That lack of confidence is just, I think, a contributing factor. And there's been several articles on this now as we are able to look into this generation of kids with incredible amounts of anxiety. Because frankly, they never built that confidence. And I mean, again, I don't think our parents knew that that was what the case was. But when they left us out in the yard for hours on end and we fell and we did things that were probably pretty stupid and we got injured. Honestly, we learned.

Cecile: And we build up on that getting injured because you don't get injured the same when you're two, three years old climbing something that is like table height compared to when you start doing crazy when you're 15 and given the key to a car. So it's also you're gradually getting to like, "Oh, I got hurt when I was 2 doing that. [laughs] Now that I'm 4, I'm probably gonna have a better judgment."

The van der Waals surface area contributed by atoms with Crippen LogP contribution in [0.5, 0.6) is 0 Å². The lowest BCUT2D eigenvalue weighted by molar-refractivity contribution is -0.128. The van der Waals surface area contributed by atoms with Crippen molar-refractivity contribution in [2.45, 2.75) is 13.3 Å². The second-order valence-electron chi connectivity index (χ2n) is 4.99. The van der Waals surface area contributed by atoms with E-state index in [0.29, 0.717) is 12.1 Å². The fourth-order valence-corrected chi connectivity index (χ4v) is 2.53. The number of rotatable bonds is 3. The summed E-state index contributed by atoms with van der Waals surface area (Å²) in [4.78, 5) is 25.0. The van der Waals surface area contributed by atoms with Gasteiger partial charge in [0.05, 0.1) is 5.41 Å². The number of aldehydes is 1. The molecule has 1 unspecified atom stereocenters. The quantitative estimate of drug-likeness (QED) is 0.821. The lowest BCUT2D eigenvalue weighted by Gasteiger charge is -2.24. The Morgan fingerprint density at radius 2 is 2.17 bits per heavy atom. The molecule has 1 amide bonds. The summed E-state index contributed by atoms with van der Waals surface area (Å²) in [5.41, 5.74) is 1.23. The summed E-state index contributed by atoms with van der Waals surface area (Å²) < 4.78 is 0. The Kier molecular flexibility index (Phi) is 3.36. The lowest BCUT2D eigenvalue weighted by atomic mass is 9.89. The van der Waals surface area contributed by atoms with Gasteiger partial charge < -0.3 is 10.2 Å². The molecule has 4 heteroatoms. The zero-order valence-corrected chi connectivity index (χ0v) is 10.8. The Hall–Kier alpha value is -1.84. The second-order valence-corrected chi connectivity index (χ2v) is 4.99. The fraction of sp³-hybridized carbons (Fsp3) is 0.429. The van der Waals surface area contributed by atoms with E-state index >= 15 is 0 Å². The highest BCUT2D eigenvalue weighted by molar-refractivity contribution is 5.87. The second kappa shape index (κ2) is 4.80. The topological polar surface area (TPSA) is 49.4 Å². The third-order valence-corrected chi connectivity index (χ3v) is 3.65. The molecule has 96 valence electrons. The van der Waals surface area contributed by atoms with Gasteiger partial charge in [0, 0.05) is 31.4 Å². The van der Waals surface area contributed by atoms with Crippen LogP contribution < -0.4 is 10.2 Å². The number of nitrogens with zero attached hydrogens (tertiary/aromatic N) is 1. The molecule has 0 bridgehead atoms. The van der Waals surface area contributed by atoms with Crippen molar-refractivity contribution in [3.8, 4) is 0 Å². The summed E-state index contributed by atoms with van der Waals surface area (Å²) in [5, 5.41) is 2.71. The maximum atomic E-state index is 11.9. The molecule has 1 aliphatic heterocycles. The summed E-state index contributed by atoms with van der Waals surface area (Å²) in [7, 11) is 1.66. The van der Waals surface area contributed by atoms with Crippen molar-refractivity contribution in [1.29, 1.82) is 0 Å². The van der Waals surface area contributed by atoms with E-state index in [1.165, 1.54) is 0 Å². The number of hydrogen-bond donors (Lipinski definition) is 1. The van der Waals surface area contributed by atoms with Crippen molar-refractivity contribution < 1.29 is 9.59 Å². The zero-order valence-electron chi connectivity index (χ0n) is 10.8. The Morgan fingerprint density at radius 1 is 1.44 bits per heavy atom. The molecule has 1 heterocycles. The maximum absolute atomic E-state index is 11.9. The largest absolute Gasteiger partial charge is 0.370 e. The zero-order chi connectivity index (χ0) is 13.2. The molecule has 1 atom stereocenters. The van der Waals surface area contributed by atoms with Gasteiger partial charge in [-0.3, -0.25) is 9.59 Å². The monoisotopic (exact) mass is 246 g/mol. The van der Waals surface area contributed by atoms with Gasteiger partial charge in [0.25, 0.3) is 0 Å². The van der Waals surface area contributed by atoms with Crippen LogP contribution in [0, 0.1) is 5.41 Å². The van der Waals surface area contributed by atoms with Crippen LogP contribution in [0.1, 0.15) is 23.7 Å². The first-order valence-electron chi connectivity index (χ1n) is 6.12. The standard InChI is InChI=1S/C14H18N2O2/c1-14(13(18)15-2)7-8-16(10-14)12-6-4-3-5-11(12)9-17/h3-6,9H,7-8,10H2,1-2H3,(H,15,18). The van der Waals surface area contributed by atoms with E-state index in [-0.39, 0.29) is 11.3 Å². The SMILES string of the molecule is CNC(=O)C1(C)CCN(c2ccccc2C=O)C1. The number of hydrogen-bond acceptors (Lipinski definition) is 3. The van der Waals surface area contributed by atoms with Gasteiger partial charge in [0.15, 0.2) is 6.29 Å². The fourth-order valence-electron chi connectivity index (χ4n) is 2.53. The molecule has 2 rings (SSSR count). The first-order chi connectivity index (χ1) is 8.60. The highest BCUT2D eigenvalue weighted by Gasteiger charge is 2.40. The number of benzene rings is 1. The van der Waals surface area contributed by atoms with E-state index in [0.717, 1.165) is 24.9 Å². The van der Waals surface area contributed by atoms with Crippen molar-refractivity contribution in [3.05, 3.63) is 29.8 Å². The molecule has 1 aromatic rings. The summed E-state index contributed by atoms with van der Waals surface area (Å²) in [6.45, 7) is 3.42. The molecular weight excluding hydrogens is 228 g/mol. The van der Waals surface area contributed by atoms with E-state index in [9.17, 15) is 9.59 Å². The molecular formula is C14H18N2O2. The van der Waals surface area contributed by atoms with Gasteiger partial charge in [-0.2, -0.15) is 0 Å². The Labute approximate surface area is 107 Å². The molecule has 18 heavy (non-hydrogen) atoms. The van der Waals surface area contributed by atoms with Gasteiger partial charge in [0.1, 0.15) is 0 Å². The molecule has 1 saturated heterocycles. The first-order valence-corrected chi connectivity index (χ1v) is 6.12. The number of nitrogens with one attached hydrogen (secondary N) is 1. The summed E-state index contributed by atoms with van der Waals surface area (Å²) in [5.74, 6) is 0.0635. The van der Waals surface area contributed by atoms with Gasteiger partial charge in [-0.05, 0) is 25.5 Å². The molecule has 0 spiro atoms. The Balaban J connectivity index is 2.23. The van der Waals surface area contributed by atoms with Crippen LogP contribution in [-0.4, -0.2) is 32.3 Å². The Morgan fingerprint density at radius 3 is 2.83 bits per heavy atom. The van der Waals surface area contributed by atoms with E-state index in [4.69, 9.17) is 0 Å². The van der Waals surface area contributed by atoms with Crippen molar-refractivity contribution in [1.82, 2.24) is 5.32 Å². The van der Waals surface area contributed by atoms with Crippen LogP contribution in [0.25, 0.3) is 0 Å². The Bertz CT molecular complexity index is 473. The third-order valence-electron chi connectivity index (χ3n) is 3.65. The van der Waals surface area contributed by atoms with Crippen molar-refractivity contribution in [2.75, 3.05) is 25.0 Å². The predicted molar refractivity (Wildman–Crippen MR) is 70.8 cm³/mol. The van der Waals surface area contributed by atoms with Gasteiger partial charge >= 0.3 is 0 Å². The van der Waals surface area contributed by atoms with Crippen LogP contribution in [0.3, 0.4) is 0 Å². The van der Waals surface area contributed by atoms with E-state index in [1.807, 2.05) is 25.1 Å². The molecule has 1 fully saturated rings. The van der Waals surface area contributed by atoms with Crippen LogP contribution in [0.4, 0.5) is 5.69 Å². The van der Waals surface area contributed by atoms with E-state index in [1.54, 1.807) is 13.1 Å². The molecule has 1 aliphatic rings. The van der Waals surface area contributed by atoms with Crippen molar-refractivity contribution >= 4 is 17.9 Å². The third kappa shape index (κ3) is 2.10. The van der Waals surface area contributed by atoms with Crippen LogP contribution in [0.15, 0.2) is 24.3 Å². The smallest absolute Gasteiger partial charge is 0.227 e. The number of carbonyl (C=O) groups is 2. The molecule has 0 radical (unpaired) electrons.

Dr. Varisa Perlman: Right. And just a little bit of that learning, little bits of learning means that when you get to the point where we are physically probably not with you anymore, there is this internal sense of self that is the resilience that's gonna actually allow you to experience the ups and downs of life and put things in perspective. And I think we really don't realize how as we swung the pendulum, we went from the pendulum where we felt like our parents didn't take care of us at all, left us to the wolves, which literally wasn't, but you know, and then we swung at the other end where we're gonna do everything for them. We wanna do everything. Otherwise, we're not a good parent. We swung the pendulum, then create a bunch of kids who were like, "How do I live?"